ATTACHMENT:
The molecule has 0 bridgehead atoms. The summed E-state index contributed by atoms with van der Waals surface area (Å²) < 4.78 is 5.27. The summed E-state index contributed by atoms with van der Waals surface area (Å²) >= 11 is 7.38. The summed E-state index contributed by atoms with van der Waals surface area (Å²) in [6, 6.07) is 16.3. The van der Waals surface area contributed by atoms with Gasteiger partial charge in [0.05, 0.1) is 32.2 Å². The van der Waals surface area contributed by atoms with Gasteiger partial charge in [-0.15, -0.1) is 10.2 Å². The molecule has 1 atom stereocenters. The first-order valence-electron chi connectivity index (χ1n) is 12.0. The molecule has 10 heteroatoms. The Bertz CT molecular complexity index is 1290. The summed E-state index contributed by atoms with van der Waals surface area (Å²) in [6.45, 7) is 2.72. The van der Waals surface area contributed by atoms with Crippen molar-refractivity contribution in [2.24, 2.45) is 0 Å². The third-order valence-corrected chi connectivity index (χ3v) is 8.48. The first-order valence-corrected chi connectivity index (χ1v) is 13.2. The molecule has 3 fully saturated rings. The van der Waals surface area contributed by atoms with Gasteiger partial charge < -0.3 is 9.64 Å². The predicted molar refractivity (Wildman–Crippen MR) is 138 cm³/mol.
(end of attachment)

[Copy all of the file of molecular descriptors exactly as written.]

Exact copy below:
The molecule has 0 bridgehead atoms. The summed E-state index contributed by atoms with van der Waals surface area (Å²) < 4.78 is 5.27. The summed E-state index contributed by atoms with van der Waals surface area (Å²) >= 11 is 7.38. The summed E-state index contributed by atoms with van der Waals surface area (Å²) in [6, 6.07) is 16.3. The van der Waals surface area contributed by atoms with Gasteiger partial charge in [0.05, 0.1) is 32.2 Å². The van der Waals surface area contributed by atoms with Gasteiger partial charge in [-0.15, -0.1) is 10.2 Å². The molecule has 1 atom stereocenters. The first-order valence-electron chi connectivity index (χ1n) is 12.0. The molecule has 10 heteroatoms. The Bertz CT molecular complexity index is 1290. The summed E-state index contributed by atoms with van der Waals surface area (Å²) in [6.45, 7) is 2.72. The van der Waals surface area contributed by atoms with Crippen molar-refractivity contribution in [2.24, 2.45) is 0 Å². The third-order valence-corrected chi connectivity index (χ3v) is 8.48. The first-order valence-corrected chi connectivity index (χ1v) is 13.2. The molecule has 3 fully saturated rings. The van der Waals surface area contributed by atoms with Gasteiger partial charge < -0.3 is 9.64 Å². The predicted molar refractivity (Wildman–Crippen MR) is 138 cm³/mol.